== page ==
NEW YORK, N.Y. — Gennady Golovkin is a 160-pound, blunt-force instrument with an arsenal of punishing punches. He unleashed his full array on Curtis Stevens, a game challenger, and bludgeoned his way to an eighth-round TKO victory to retain the WBA middleweight title at the Theater at Madison Square Garden on Saturday night.
Stevens fought valiantly, but had no answers for Golovkin’s power, which has now led to his stopping 15 straight opponents. Golovkin dropped Stevens in the second round and rained a steady shower of heavy shots on Stevens head and midsection until Stevens’ trainer and uncle, Andre Rozier, asked referee Harvey Dock to stop the fight at the end of the eighth round.
“I have one question for him during the week. Are you serious?” Golovkin said after the fight, a reply to Stevens who had taunted Golovkin and had promised to be Golovkin’s equal in the power department. “Yes, I am serious. I respect everybody. It’s in the spirit of the sport.”
Stevens (25-4, 14 KOs) drew praise for his courage in the face of Golovkin’s assault.
“I have nothing to be ashamed of. I’m better than anyone gave me credit for,” Stevens said. “I’ve shown more in this fight in a loss than most people have shown in a win. This is not the end for me. I will learn from my mistakes and I will be back.”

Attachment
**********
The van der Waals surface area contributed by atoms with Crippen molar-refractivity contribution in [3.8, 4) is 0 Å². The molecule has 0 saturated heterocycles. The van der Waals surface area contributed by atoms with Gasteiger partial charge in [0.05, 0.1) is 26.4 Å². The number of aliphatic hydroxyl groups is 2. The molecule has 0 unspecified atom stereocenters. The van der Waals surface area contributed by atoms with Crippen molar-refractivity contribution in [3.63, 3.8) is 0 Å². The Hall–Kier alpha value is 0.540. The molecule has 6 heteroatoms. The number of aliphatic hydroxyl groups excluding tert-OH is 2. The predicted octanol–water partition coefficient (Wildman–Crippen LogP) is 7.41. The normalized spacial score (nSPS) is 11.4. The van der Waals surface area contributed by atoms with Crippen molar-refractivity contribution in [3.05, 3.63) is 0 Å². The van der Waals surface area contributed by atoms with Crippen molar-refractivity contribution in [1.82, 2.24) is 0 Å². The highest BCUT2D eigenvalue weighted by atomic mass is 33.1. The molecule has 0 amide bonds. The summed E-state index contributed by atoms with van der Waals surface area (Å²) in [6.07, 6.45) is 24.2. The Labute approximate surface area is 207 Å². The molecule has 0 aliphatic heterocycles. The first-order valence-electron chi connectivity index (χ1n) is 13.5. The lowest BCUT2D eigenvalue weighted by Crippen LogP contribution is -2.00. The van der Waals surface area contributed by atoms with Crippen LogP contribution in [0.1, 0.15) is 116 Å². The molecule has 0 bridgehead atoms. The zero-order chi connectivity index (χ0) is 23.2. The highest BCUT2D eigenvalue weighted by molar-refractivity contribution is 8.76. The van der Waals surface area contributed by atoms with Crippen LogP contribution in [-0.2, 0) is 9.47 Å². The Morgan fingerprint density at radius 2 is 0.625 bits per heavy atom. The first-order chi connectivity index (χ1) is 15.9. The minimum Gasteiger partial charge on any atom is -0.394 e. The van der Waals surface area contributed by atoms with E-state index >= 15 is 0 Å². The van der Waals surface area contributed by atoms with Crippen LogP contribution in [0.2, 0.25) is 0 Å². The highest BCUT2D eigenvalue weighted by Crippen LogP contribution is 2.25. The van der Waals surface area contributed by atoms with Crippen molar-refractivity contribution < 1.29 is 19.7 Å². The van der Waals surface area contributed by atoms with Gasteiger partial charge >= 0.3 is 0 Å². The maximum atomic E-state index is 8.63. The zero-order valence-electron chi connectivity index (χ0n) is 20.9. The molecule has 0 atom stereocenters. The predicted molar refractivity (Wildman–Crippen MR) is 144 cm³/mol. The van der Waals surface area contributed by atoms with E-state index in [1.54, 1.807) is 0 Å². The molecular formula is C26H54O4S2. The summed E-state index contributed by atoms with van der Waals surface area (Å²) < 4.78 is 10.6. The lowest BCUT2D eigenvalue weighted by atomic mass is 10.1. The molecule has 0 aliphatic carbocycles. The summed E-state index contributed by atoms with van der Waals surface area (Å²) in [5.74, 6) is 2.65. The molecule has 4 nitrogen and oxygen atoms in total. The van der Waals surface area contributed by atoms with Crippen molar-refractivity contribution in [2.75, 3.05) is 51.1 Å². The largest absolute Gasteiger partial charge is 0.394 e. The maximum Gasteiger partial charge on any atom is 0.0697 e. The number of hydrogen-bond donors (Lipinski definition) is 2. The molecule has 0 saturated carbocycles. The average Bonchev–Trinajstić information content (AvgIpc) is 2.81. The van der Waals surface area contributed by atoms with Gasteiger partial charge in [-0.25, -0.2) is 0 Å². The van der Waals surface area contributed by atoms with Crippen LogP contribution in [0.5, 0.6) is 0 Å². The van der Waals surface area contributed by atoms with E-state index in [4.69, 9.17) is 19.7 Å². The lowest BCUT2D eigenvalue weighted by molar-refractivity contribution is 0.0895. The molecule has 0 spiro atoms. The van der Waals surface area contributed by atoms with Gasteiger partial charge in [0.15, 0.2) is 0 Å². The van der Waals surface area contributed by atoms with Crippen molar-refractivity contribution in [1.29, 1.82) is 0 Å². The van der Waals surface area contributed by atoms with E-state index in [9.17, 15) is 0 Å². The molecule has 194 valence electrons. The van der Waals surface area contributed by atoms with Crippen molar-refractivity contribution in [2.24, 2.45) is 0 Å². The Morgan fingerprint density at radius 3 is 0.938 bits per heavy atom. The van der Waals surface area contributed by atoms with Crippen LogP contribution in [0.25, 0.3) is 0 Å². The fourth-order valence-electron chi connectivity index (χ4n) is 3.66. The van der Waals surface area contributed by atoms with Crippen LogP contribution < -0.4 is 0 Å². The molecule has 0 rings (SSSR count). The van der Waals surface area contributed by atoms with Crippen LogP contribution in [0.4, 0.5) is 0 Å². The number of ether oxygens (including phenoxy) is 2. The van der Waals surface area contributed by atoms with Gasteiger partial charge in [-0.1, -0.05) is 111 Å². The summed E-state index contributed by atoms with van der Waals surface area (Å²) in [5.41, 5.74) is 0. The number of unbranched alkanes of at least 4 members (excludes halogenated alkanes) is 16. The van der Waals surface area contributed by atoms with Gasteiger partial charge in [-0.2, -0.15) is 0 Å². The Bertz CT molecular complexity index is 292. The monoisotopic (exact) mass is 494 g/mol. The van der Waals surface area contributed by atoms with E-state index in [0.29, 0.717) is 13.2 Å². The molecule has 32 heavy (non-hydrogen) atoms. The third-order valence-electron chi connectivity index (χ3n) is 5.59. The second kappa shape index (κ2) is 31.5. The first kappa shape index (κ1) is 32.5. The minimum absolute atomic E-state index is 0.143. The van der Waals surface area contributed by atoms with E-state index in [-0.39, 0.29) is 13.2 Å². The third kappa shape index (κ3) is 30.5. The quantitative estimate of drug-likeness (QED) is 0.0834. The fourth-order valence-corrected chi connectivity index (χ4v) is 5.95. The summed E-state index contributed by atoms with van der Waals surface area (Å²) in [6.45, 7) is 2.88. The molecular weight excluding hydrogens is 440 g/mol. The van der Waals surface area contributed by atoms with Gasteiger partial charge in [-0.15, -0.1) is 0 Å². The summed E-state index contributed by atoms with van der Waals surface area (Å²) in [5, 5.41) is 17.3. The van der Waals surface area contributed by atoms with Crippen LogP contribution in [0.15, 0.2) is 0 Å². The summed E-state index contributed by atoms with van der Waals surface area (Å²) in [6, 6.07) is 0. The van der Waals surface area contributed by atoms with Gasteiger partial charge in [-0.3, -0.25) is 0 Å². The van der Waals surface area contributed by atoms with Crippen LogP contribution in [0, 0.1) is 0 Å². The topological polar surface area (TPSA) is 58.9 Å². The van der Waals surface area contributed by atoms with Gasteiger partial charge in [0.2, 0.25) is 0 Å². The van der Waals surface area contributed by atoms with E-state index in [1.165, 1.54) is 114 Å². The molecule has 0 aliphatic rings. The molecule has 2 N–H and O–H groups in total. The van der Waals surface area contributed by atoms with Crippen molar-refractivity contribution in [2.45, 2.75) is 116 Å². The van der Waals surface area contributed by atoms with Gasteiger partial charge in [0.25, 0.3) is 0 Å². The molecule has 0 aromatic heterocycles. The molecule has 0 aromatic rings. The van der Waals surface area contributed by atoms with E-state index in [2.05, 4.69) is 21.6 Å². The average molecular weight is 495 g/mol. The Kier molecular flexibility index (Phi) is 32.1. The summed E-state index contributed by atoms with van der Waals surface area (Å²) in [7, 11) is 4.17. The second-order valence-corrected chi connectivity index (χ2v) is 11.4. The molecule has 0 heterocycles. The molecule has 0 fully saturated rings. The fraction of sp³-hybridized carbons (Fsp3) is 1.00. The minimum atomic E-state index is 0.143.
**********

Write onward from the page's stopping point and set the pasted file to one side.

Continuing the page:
A star-studded crowd of 4,618 turned out for an entertaining night in the newly renovated Theater at Madison Square Garden. Even though it was the small room, it was jam packed with celebrities.
Heavyweight champion Wladmir Klitschko, who along with his brother Vitali is Golovkin’s promoter at K2 Promotions, sat ringside with his fianc├®, actress Hayden Panittiere. It was the first time that Klitschko had seen Golovkin in a match in the United States. Academy Award winning actress Susan Sarandon was also at ringside a few seats away from James Dolan, the owner of Madison Square Garden.
All the stars and luminaries had come expecting to see the emergence of Golovkin as one of the next brightest stars in the boxing galaxy. They weren’t disappointed. Golovkin (28-0, 25 KOs) is on HBO’s fast track to stardom. Stevens said he was going to derail those plans. He had criticized Golovkin for having faced a slew of blown-up junior middleweights. And though Matthew Macklin was a legitimate middleweight, Stevens said Macklin was afraid of Golovkin’s power.
Even though Golovkin had knocked out 14 of his opponents coming in against Stevens, there were still questions as to how he would fare against a legitimate middleweight contender.
While most of the top flight contenders had been reluctant to step forward to provide any answers, Stevens ran to the front of the line. Fighting out of Brownsville, Brooklyn, Stevens had been one of the most decorated amateurs in New York City. Like Golovkin, Stevens was noted for his heavy hands and knockout power.
Stevens had waited eight years for his opportunity to fight for a world title. He had picked up a Golden Gloves championship as an amateur in the very same room in 2002. He thought history was on his side against Golovkin.